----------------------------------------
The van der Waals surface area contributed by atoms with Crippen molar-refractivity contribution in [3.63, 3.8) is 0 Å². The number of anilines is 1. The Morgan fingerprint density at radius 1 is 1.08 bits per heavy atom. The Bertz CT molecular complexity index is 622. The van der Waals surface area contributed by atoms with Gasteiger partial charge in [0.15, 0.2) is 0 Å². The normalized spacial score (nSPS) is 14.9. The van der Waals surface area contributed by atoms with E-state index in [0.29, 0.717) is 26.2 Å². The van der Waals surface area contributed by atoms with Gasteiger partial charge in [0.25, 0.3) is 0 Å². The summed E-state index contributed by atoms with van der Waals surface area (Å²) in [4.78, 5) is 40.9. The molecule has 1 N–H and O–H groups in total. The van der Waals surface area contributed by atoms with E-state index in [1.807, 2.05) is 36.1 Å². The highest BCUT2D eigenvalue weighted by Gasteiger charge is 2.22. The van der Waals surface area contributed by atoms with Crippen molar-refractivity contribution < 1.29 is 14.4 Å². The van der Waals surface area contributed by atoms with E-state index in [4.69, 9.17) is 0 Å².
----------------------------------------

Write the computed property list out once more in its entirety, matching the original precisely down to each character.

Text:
The van der Waals surface area contributed by atoms with Crippen molar-refractivity contribution in [3.63, 3.8) is 0 Å². The number of anilines is 1. The Morgan fingerprint density at radius 1 is 1.08 bits per heavy atom. The Bertz CT molecular complexity index is 622. The van der Waals surface area contributed by atoms with Gasteiger partial charge in [0.15, 0.2) is 0 Å². The normalized spacial score (nSPS) is 14.9. The van der Waals surface area contributed by atoms with E-state index in [0.29, 0.717) is 26.2 Å². The van der Waals surface area contributed by atoms with Gasteiger partial charge in [0.25, 0.3) is 0 Å². The summed E-state index contributed by atoms with van der Waals surface area (Å²) in [4.78, 5) is 40.9. The molecule has 1 N–H and O–H groups in total. The van der Waals surface area contributed by atoms with E-state index in [1.807, 2.05) is 36.1 Å². The highest BCUT2D eigenvalue weighted by Gasteiger charge is 2.22. The van der Waals surface area contributed by atoms with Crippen molar-refractivity contribution < 1.29 is 14.4 Å². The van der Waals surface area contributed by atoms with E-state index in [4.69, 9.17) is 0 Å².